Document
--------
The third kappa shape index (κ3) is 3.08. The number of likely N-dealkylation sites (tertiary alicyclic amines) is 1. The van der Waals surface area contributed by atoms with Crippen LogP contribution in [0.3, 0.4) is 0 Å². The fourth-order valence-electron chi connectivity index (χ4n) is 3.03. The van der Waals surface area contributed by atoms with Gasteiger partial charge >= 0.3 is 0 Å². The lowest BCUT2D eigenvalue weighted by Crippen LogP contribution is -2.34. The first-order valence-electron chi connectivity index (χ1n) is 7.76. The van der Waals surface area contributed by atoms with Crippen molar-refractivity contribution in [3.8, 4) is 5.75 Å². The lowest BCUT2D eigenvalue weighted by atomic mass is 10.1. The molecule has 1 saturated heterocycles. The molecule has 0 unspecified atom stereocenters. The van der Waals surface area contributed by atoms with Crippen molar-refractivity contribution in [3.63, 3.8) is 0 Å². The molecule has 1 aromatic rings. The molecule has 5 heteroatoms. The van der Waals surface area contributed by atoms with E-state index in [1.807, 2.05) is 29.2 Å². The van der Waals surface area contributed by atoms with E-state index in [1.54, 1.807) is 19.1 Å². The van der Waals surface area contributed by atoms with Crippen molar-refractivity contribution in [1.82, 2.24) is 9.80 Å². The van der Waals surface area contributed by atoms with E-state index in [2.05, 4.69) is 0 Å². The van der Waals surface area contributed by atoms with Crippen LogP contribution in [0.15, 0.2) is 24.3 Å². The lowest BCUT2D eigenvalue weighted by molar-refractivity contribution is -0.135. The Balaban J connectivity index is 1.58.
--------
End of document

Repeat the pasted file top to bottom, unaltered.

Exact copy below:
The third kappa shape index (κ3) is 3.08. The number of likely N-dealkylation sites (tertiary alicyclic amines) is 1. The van der Waals surface area contributed by atoms with Crippen LogP contribution in [0.3, 0.4) is 0 Å². The fourth-order valence-electron chi connectivity index (χ4n) is 3.03. The van der Waals surface area contributed by atoms with Gasteiger partial charge >= 0.3 is 0 Å². The lowest BCUT2D eigenvalue weighted by Crippen LogP contribution is -2.34. The first-order valence-electron chi connectivity index (χ1n) is 7.76. The van der Waals surface area contributed by atoms with Crippen molar-refractivity contribution in [3.8, 4) is 5.75 Å². The lowest BCUT2D eigenvalue weighted by atomic mass is 10.1. The molecule has 1 saturated heterocycles. The molecule has 0 unspecified atom stereocenters. The van der Waals surface area contributed by atoms with Crippen molar-refractivity contribution in [3.63, 3.8) is 0 Å². The molecule has 1 aromatic rings. The molecule has 5 heteroatoms. The van der Waals surface area contributed by atoms with E-state index in [1.807, 2.05) is 29.2 Å². The van der Waals surface area contributed by atoms with E-state index in [1.54, 1.807) is 19.1 Å². The van der Waals surface area contributed by atoms with Crippen molar-refractivity contribution in [1.82, 2.24) is 9.80 Å². The van der Waals surface area contributed by atoms with E-state index in [2.05, 4.69) is 0 Å². The van der Waals surface area contributed by atoms with Crippen LogP contribution in [0.15, 0.2) is 24.3 Å². The lowest BCUT2D eigenvalue weighted by molar-refractivity contribution is -0.135. The Balaban J connectivity index is 1.58.